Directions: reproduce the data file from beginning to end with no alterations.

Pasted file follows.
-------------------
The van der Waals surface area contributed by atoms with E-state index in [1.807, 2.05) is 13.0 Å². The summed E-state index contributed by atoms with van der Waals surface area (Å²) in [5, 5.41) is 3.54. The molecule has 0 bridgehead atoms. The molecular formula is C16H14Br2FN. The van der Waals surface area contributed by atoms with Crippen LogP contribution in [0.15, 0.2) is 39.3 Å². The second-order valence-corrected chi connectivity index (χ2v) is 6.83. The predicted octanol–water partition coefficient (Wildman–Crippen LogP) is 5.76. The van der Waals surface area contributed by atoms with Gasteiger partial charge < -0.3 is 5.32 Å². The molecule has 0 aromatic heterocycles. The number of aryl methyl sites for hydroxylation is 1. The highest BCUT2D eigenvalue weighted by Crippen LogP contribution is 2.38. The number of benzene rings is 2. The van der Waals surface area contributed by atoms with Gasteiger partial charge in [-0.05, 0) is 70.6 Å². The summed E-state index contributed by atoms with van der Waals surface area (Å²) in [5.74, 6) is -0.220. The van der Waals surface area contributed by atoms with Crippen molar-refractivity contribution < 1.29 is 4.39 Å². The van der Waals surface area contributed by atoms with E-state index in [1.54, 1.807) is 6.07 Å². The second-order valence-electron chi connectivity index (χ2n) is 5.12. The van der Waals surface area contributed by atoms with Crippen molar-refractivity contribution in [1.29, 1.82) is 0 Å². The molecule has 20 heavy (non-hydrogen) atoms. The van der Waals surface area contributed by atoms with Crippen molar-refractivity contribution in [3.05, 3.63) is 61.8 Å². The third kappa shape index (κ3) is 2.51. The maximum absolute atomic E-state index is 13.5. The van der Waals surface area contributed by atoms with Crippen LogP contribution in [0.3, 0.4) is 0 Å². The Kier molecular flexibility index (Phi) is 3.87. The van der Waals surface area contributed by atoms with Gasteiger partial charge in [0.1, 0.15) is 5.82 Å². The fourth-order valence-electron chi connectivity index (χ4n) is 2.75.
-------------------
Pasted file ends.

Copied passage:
The van der Waals surface area contributed by atoms with E-state index in [1.807, 2.05) is 13.0 Å². The summed E-state index contributed by atoms with van der Waals surface area (Å²) in [5, 5.41) is 3.54. The molecule has 0 bridgehead atoms. The molecular formula is C16H14Br2FN. The van der Waals surface area contributed by atoms with Crippen LogP contribution in [0.15, 0.2) is 39.3 Å². The second-order valence-corrected chi connectivity index (χ2v) is 6.83. The predicted octanol–water partition coefficient (Wildman–Crippen LogP) is 5.76. The van der Waals surface area contributed by atoms with Gasteiger partial charge < -0.3 is 5.32 Å². The molecule has 0 aromatic heterocycles. The number of aryl methyl sites for hydroxylation is 1. The highest BCUT2D eigenvalue weighted by Crippen LogP contribution is 2.38. The number of benzene rings is 2. The van der Waals surface area contributed by atoms with Gasteiger partial charge in [-0.05, 0) is 70.6 Å². The summed E-state index contributed by atoms with van der Waals surface area (Å²) in [5.74, 6) is -0.220. The van der Waals surface area contributed by atoms with Crippen molar-refractivity contribution < 1.29 is 4.39 Å². The van der Waals surface area contributed by atoms with E-state index in [1.54, 1.807) is 6.07 Å². The second-order valence-electron chi connectivity index (χ2n) is 5.12. The van der Waals surface area contributed by atoms with Crippen molar-refractivity contribution in [1.29, 1.82) is 0 Å². The molecule has 20 heavy (non-hydrogen) atoms. The van der Waals surface area contributed by atoms with Crippen molar-refractivity contribution in [3.05, 3.63) is 61.8 Å². The third kappa shape index (κ3) is 2.51. The maximum absolute atomic E-state index is 13.5. The van der Waals surface area contributed by atoms with Crippen LogP contribution in [0.3, 0.4) is 0 Å². The Kier molecular flexibility index (Phi) is 3.87. The van der Waals surface area contributed by atoms with Gasteiger partial charge in [0.1, 0.15) is 5.82 Å². The fourth-order valence-electron chi connectivity index (χ4n) is 2.75.